Wolf Pilot

Gentle on the outside, a beast on the inside - my most accomplished work so far.

Wolf Pilot is my portfolio site. It's also an identity. It's the culmination of many struggles, and an expression of my artistic self. It's modular, but light. It's minimal, but doesn't compromise any essential features. And most of all, it has been an adventure in itself.

Humble beginnings

A rather naive start

My plan was simple: what do I need? I need a site that I can display my work on. The bare necessities are made up of a short section about myself, a gallery of sorts and a contact area. Easy enough, right? Right.

I decided a one page design would best suit my needs.


Mid-Fi prototype of what could have been

Planning

Back to the basics

I built my previous site in WordPress. It was a no-frills, hack-your-way-at-WordPress' 20xx theme using shortcodes, styling pages by their IDs and generally a pain to maintain, especially when I would only update it every once in a blue moon. In the meantime, I learnt my way around the wonderful ACF and realised that there's a whole world of possibilities out there. Needless to say, I struggled to find a reason for which I would opt for such a heavy CMS, or a CMS at all, when my requirements weren't so high to begin with. I decided to look into lighter alternatives.

Eventually, I bumped into flat file site generators and the idea really struck a note with me. This would become a static, bare-bones site, built from scratch just like in the good ol' days. The only exception would be Jekyll, which would provide some basic DB-like functionality through the use of plain text files.

I was scared, but most of all I was scared of dropping jQuery, the cozy, oh-so-familiar liar that keeps telling us, 'Ah, don't worry, it's still JavaScript!'.

Danger!

Here be dragons

Jekyll, as it turns out, is a very opinionated static site generator. During the building phase, it removes the previously generated files unless specified not to. This will, of course, become an issue if you want to run other automated tasks, such as through Gulp, since these tasks are now required to run after Jekyll's clean-up phase. As such, integrating my own front-end boilerplate required a decent amount of hacking and slashing in order to get things working again.

Another point of contention is the folder structure. It's impossible to group blog posts and assets into the same subdirectories - Jekyll tries to convert everything into a post format; when it finds images, it can't parse the data properly, and so it just crashes. It's the classic case of "it's not a bug, it's a feature" that a few people tried to sort out (Nicolas Hoizey's Jekyll Post Files is a good example, which unfortunately was crippled by the same bug I encountered and that no one can find a solution to). As a result, I gave up after a few tries of my own and just stuck with somewhat of a more default project structure.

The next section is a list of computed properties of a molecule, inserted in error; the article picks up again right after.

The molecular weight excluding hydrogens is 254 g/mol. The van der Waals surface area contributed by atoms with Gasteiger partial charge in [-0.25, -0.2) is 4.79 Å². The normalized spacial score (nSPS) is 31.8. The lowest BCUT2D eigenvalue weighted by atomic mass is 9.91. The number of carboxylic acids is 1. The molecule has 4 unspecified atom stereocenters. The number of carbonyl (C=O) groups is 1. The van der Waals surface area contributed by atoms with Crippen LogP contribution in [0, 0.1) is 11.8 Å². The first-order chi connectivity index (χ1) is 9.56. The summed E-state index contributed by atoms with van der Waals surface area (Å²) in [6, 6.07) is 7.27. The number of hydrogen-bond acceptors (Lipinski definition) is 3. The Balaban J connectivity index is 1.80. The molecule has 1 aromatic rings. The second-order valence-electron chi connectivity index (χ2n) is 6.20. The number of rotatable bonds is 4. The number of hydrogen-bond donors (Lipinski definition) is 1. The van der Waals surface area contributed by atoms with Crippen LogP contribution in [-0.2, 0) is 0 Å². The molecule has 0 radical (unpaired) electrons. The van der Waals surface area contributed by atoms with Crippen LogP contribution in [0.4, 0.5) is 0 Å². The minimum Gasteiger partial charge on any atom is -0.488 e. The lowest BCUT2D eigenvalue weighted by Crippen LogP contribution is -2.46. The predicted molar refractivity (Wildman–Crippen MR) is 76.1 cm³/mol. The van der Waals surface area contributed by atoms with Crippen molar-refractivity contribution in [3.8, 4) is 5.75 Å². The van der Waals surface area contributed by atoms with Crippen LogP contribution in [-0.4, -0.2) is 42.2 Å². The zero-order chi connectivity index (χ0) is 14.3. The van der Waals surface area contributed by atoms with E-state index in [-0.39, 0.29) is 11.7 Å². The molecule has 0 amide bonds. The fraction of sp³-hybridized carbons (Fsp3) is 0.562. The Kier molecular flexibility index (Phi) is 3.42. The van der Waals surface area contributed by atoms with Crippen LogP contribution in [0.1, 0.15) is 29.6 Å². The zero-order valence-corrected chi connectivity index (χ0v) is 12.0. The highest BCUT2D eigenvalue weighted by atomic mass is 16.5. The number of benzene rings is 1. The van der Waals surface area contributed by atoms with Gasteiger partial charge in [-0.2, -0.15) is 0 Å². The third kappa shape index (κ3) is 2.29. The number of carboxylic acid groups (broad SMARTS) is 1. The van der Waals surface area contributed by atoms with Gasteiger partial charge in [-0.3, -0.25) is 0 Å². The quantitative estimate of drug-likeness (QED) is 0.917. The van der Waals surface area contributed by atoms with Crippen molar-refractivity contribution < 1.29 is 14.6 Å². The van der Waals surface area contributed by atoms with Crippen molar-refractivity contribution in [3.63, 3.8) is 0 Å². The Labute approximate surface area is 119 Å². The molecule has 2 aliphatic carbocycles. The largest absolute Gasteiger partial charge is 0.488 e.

After I set up my source and distribution directories, the Github repo and so on, I was faced with Jekyll's Liquid syntax which, although intuitive, proved to be more cumbersome to read and write, as well as less flexible than PHP. It is, nonetheless, a life saver, as it allows for a very basic data management system via plain text files located in Jekyll's data include folder.

|++ _src
	|++ _data
		|++ work
			|-- categories.json
			|-- projects.json
	|++ _includes
		|++ helpers
			|-- setup-assets.html
			|-- setup-page.html
			|-- setup-project.html
		|++ partials
			|-- intro.html
			|-- work.html
		|++ svg
	|++ _layouts
	|++ _posts
	|++ assets
		|++ _sass
		|++ css
		|++ docs
		|++ fonts
		|++ img
		|++ js
		|++ projects
			|++ cawr
				|++ case-study
					|-- 01.jpg
					|-- 02.jpg
					|-- 
				|-- cawr.jpg
				|-- cawr--thumb.jpg
			|++ corporate-ghost-recon
				|-- corporate-ghost-recon.jpg
				|-- corporate-ghost-recon--thumb.jpg
			|++ 
	|++ pages

Challenges

(Continued)

Like previously mentioned, setting up Jekyll for a truly bespoke project proved to be more difficult than I initially imagined. Despite my many attempts to visualize the data on paper before starting the actual work, I still ended up refactoring it countless times: going from local page variables to external data files and ultimately integrating everything into collections, all in the name of modularising and DRYing out the code as much as possible.

Perhaps the most difficult feature to both design and build was the showcase. It is, essentially, made up of three distinct modules: a gallery, a modal and a slider. As I soon discovered, the difficulty of building such a feature was not in coding each component by itself, but rather making them work together. I had to ensure that the data flows from one component to the next so that they all keep track of the current category and slide, as well as lazy load the relevant images when toggling a new category or triggering the modal. Long story short, that's how I ended up learning about and implementing the Pub/Sub JavaScript pattern. As a bonus, it was probably the first time that React's unidirectional data flow actually made sense to me.

As I worked on the project however, I started to notice a number of faults and limitations of the original design. There was no space to add a blog, I had no way to display case studies and the site overall felt barren, lifeless, even a bit outdated. I decided to take it up a notch and ended up with what you see at the moment.

In the works

A list of future considerations

  • Create a blog and import old posts [WIP]
  • Add keyboard support for the showcase slider
  • Switch to Webpack and ES6
  • Add a night reading theme